There’s nothing that Trisha, a 14-year-old loner in the beaten-down town of Mogsfield, Massachusetts, likes better than to listen to music and drink beer in bed. With a couch potato for a mother, a white-trash live-in boyfriend who doesn’t exactly uplift the household, and a carbophobic sister obsessed with being on MTV’s The Real World, Trisha expects nothing from the summer ahead. Then, at a mall job gone bad, she meets the rebellious mall rat Rose, and her 24-hour adventure begins—from friendship to crystal meth to tattoos to wild sexual adventures on a golf course to, finally, finding herself.
MacAdam/Cage. 306 pages. $22. ISBN: 1596921609
"Michelle Tea’s new Rose of No Man’s Land is both a riotously funny coming-of-age story and a poignant cautionary tale that smacks of ‘there but for the grace of God’ heartbreak. … But Trisha’s cynical, wisecracking descriptions are almost too brilliantly evocative, too clever as she illuminates the story’s small cast of characters with vivid, telling details." Karen Campbell
"Rose of No Man’s Land is balls-out from the start, with Tea drawing on her poor Massachusetts upbringing to voice Trisha, a 14-year-old malcontent who speaks in capital letters (‘You’re Not Being Fair. You’re Taking Me Out Of Context’). … Not for the faint of heart, Tea’s writing is raw, funny, and tragic, but never forced." Whitney Pastorek
"So why is this book so impossible to put down? Because Trisha is a raucous observer of everything from mall culture minutiae to her sister’s reality TV dreams. Nothing gets by her." Allison Lynn
San Francisco Chronicle
"It is a trial by fire and one gets the feeling that despite the harrowing circumstances, Trisha has been cleansed rather than damaged in the process. … Like the narrator of Dorothy Allison’s sublime Bastard Out of Carolina, Trisha declines the altar of the victim, a seemingly ubiquitous stance in today’s literature, and in place of that offers the reader honest access to her befuddled but sympathetic life." David Hellman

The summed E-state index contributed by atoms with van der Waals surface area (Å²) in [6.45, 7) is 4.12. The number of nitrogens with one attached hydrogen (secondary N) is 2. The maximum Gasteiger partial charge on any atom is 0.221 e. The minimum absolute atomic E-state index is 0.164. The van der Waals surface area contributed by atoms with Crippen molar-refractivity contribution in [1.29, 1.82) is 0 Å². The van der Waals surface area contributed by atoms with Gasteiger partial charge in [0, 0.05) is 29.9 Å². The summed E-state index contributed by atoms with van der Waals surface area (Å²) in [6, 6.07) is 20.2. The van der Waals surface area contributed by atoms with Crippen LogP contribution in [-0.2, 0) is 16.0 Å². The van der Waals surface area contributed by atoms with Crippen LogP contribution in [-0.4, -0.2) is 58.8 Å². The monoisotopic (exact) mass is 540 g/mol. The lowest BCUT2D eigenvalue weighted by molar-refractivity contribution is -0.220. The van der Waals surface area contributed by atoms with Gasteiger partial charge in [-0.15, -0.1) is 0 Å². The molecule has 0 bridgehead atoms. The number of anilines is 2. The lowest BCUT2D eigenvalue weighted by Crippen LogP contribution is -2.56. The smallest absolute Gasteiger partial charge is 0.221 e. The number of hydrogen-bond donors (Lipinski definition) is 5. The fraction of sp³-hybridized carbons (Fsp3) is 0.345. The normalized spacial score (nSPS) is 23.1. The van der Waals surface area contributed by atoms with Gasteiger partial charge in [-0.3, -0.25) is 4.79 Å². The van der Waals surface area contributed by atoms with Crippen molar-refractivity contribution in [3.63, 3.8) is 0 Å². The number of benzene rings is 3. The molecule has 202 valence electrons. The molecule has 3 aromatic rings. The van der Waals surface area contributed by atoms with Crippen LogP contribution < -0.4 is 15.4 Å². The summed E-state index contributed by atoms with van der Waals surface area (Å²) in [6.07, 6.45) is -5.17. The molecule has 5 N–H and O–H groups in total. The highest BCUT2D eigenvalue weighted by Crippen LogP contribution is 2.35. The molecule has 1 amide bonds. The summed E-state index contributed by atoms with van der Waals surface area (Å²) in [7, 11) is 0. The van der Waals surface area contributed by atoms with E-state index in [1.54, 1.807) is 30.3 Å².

NY Times Book Review
"Tea’s previous works seem like acts of preparation—apprenticeships in the badlands of memoir, lively, sprawling animals, unfettered by the pesky ball-and-chain of plot. … Tea is trying to do for working-class teenage lesbians what S. E. Hinton’s Rumble Fish and The Outsiders did for greasers and street-brawling tough guys in the 1970s and 80s: to let them be heard and felt." Lenora Todaro
Following on the heels of her graphic novel Rent Girl (2005), the award-winning Valencia (2001), about San Francisco prostitution, and The Beautiful (2003), a collection of poetry, Rose of No Man’s Land is Tea’s first novel. Critics describe it as raw, honest, confident, hilarious, unpretentious, cynical, and poignant—and agree that among coming-of-age novels, Tea’s voice rings true. Narrated by Trisha, the novel takes place over one day, which stretched credibility for some critics. Yet Tea’s first-person narrator and defiant sidekick, as well as her fantastic observations of pop culture, won critics over. Notes the San Francisco Chronicle: "Trisha refuses to become a poster child for what is wrong with youth today, and instead becomes what is most important of all, herself."